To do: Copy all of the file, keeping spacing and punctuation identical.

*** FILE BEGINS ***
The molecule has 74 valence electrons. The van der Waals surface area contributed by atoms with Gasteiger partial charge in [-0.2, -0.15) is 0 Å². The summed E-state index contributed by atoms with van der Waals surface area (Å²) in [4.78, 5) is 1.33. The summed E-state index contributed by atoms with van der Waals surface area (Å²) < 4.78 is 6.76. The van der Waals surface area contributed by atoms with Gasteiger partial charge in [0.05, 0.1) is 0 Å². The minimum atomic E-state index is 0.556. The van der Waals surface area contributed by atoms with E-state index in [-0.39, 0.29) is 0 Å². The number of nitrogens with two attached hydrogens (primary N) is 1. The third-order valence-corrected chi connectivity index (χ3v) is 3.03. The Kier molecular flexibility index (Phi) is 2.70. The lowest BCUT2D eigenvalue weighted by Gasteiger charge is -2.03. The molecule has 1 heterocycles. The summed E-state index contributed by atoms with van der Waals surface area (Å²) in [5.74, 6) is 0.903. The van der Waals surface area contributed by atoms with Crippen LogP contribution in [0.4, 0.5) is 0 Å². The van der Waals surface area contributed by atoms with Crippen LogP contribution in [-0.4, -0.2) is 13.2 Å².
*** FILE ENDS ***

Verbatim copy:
The molecule has 74 valence electrons. The van der Waals surface area contributed by atoms with Gasteiger partial charge in [-0.2, -0.15) is 0 Å². The summed E-state index contributed by atoms with van der Waals surface area (Å²) in [4.78, 5) is 1.33. The summed E-state index contributed by atoms with van der Waals surface area (Å²) < 4.78 is 6.76. The van der Waals surface area contributed by atoms with Gasteiger partial charge in [0.05, 0.1) is 0 Å². The minimum atomic E-state index is 0.556. The van der Waals surface area contributed by atoms with E-state index in [-0.39, 0.29) is 0 Å². The number of nitrogens with two attached hydrogens (primary N) is 1. The third-order valence-corrected chi connectivity index (χ3v) is 3.03. The Kier molecular flexibility index (Phi) is 2.70. The lowest BCUT2D eigenvalue weighted by Gasteiger charge is -2.03. The molecule has 1 heterocycles. The summed E-state index contributed by atoms with van der Waals surface area (Å²) in [5.74, 6) is 0.903. The van der Waals surface area contributed by atoms with Crippen LogP contribution in [0.4, 0.5) is 0 Å². The van der Waals surface area contributed by atoms with Crippen LogP contribution in [-0.4, -0.2) is 13.2 Å².